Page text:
Sickle-cell disease in Nigerian Children: Parental knowledge and laboratory results

Stephen K Obaro, Yvonne Daniel, Juliana O. Lawson, Wei Wei Hsu, John Dada, Uduak Essen, Khalid Ibrahim, Adebayo Akindele, Kevin Brooks, Grace Olanipekun, Theresa Ajose, Claire E. Stewart, Baba P D Inusa

Research output: Contribution to journalArticle

1 Citation (Scopus)

Abstract

Background: Sickle-cell disease (SCD) is the most common inherited genetic disorder in sub-Saharan Africa, and it is associated with early mortality and lifelong morbidity. Early diagnosis is essential for instituting appropriate care and preventive therapy. Objective: To compare parental knowledge or perception of their offspring's hemoglobin phenotype prior to testing and actual validated laboratory test results. Methods: In a prospective community-based survey, we assessed parental knowledge of their children's hemoglobin phenotype and corroborated this with the results from a laboratory confirmatory test determined by high-performance liquid chromatography. Results: We screened 10,126 children aged less than 5 years. A total of 163 (1.6%) parents indicated that their offspring had been previously tested and had knowledge of the child's hemoglobin genotype. However, 51 (31.2%) of 163 parents of children who had been previously tested did not know the result of their offspring's test, and 18 (35.3%) of these 51 children were found to have SCD. Of those who claimed previous knowledge, 25 (15.3%) of 163 reported incorrect results. Overall, we identified 272 (2.76%) new cases from 9,963 children who had not been previously tested. Conclusion: There is the need to promote public awareness about SCD and the benefit of early diagnosis, quality assurance in laboratory diagnosis and institution of sustainable patient care pathways.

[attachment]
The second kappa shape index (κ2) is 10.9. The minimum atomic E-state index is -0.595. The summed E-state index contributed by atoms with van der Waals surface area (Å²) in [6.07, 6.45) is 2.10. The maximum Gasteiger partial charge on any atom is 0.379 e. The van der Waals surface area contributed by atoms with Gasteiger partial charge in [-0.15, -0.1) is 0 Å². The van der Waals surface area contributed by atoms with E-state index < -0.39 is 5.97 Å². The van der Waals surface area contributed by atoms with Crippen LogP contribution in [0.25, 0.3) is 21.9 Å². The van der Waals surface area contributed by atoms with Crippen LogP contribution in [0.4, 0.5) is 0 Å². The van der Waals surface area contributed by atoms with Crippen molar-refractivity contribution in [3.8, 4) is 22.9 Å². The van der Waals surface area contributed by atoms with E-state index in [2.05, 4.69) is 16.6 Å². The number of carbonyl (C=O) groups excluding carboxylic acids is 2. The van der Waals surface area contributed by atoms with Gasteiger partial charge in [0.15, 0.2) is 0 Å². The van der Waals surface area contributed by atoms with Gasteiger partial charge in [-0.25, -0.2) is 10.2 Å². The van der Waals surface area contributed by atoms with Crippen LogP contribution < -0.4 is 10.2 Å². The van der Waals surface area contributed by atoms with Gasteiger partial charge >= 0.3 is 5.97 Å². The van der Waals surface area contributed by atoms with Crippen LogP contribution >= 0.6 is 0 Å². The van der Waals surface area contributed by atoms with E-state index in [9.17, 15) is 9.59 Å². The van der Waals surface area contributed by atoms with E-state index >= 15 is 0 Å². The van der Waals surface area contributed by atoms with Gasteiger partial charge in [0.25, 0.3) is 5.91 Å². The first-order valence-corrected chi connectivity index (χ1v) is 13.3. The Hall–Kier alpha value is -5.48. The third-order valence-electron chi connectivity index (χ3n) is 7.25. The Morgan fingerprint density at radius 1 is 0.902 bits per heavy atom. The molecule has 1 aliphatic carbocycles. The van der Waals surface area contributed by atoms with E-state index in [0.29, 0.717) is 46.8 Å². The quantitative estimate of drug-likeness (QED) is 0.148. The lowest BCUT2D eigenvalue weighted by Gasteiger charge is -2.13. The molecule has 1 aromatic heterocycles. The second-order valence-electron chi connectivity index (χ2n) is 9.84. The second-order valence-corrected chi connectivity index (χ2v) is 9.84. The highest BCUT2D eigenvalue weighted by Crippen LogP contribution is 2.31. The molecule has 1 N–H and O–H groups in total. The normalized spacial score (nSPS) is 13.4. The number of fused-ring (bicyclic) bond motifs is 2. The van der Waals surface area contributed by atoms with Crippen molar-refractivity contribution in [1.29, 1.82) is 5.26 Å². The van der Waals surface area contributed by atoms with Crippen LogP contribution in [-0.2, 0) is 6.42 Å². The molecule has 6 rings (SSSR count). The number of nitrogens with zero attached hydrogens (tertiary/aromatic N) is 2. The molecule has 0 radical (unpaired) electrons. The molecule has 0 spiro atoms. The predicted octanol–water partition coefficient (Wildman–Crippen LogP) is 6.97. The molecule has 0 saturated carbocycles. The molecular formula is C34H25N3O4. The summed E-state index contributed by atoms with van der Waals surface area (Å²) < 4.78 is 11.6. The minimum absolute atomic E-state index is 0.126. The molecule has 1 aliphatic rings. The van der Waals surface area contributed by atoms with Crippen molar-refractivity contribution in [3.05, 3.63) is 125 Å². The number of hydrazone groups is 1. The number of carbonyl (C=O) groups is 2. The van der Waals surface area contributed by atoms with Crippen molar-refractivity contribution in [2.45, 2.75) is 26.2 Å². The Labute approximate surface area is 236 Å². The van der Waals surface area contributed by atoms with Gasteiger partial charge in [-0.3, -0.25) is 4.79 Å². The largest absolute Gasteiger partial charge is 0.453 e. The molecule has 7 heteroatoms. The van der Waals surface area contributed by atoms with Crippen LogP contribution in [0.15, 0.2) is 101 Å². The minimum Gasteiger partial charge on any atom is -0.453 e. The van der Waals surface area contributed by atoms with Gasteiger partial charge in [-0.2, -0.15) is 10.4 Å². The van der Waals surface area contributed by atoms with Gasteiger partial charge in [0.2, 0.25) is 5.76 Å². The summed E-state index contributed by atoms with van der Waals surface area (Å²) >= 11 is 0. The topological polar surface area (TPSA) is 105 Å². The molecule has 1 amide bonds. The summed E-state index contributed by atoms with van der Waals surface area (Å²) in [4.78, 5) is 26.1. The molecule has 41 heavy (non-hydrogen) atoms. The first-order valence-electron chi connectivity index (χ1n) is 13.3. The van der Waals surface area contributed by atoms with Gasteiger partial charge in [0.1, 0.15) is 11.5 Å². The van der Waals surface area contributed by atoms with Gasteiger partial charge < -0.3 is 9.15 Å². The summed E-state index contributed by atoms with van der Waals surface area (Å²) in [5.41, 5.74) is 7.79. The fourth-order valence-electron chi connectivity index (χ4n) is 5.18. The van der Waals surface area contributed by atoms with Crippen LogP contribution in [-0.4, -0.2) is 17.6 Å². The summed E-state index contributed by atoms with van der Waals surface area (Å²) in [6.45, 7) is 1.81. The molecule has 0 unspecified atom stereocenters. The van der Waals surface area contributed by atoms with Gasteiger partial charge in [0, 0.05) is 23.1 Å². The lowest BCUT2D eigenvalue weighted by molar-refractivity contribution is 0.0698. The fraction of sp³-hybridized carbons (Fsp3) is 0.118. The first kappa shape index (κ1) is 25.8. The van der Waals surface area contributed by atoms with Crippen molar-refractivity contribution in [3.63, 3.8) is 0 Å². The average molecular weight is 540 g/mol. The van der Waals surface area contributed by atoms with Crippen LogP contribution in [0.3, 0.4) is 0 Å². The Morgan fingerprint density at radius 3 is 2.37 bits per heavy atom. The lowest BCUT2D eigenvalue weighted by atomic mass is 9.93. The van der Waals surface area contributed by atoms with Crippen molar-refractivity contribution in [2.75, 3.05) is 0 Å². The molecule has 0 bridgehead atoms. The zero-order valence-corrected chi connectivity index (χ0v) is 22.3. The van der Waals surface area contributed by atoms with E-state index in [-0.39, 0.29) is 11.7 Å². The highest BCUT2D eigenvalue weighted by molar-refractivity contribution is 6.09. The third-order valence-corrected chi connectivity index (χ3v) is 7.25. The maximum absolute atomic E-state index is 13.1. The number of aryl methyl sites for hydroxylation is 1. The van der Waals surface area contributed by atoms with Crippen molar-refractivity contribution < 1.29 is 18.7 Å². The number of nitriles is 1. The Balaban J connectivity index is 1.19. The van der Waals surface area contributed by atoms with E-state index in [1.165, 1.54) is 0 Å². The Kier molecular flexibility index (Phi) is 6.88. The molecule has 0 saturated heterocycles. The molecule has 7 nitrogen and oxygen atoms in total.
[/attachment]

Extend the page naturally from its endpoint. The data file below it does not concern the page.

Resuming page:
Original languageEnglish (US)
Pages (from-to)102-107
Number of pages6
JournalPublic Health Genomics
Volume19
Issue number2
DOIs
StatePublished - Apr 1 2016

Fingerprint

Sickle Cell Anemia
Hemoglobins
Early Diagnosis
Parents
Phenotype
Inborn Genetic Diseases
Preventive Medicine
Africa South of the Sahara
Clinical Laboratory Techniques
Knowledge of Results (Psychology)
Patient Care
Genotype
High Pressure Liquid Chromatography
Morbidity
Mortality

Keywords

  • Epidemiology
  • Nigeria
  • Parental education
  • Sickle-cell disease

ASJC Scopus subject areas

  • Public Health, Environmental and Occupational Health
  • Genetics(clinical)

Cite this

Obaro, S. K., Daniel, Y., Lawson, J. O., Hsu, W. W., Dada, J., Essen, U., ... Inusa, B. P. D. (2016). Sickle-cell disease in Nigerian Children: Parental knowledge and laboratory results. Public Health Genomics, 19(2), 102-107. https://doi.org/10.1159/000444475

Sickle-cell disease in Nigerian Children : Parental knowledge and laboratory results. / Obaro, Stephen K; Daniel, Yvonne; Lawson, Juliana O.; Hsu, Wei Wei; Dada, John; Essen, Uduak; Ibrahim, Khalid; Akindele, Adebayo; Brooks, Kevin; Olanipekun, Grace; Ajose, Theresa; Stewart, Claire E.; Inusa, Baba P D.

In: Public Health Genomics, Vol. 19, No. 2, 01.04.2016, p. 102-107.

Research output: Contribution to journalArticle

Obaro, SK, Daniel, Y, Lawson, JO, Hsu, WW, Dada, J, Essen, U, Ibrahim, K, Akindele, A, Brooks, K, Olanipekun, G, Ajose, T, Stewart, CE & Inusa, BPD 2016, 'Sickle-cell disease in Nigerian Children: Parental knowledge and laboratory results', Public Health Genomics, vol. 19, no. 2, pp. 102-107. https://doi.org/10.1159/000444475
Obaro, Stephen K ; Daniel, Yvonne ; Lawson, Juliana O. ; Hsu, Wei Wei ; Dada, John ; Essen, Uduak ; Ibrahim, Khalid ; Akindele, Adebayo ; Brooks, Kevin ; Olanipekun, Grace ; Ajose, Theresa ; Stewart, Claire E. ; Inusa, Baba P D. / Sickle-cell disease in Nigerian Children : Parental knowledge and laboratory results. In: Public Health Genomics. 2016 ; Vol. 19, No. 2. pp. 102-107.
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